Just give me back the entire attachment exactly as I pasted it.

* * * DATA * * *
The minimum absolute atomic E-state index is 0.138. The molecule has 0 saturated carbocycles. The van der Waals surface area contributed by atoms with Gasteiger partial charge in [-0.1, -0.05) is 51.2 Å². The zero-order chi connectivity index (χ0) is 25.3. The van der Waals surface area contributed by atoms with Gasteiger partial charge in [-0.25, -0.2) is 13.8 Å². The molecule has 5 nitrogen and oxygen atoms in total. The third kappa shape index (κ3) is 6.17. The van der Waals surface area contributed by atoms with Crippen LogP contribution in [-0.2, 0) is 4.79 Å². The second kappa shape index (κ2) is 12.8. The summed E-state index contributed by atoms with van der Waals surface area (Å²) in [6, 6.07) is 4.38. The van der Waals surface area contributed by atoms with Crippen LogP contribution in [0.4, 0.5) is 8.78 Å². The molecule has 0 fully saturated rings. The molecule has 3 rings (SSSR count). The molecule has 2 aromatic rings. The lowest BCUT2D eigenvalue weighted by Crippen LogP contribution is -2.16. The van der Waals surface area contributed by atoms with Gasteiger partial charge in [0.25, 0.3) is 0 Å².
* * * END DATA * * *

The minimum absolute atomic E-state index is 0.138. The molecule has 0 saturated carbocycles. The van der Waals surface area contributed by atoms with Gasteiger partial charge in [-0.1, -0.05) is 51.2 Å². The zero-order chi connectivity index (χ0) is 25.3. The van der Waals surface area contributed by atoms with Gasteiger partial charge in [-0.25, -0.2) is 13.8 Å². The molecule has 5 nitrogen and oxygen atoms in total. The third kappa shape index (κ3) is 6.17. The van der Waals surface area contributed by atoms with Crippen LogP contribution in [-0.2, 0) is 4.79 Å². The second kappa shape index (κ2) is 12.8. The summed E-state index contributed by atoms with van der Waals surface area (Å²) in [6, 6.07) is 4.38. The van der Waals surface area contributed by atoms with Crippen LogP contribution in [0.4, 0.5) is 8.78 Å². The molecule has 0 fully saturated rings. The molecule has 3 rings (SSSR count). The molecule has 2 aromatic rings. The lowest BCUT2D eigenvalue weighted by Crippen LogP contribution is -2.16. The van der Waals surface area contributed by atoms with Gasteiger partial charge in [0.25, 0.3) is 0 Å².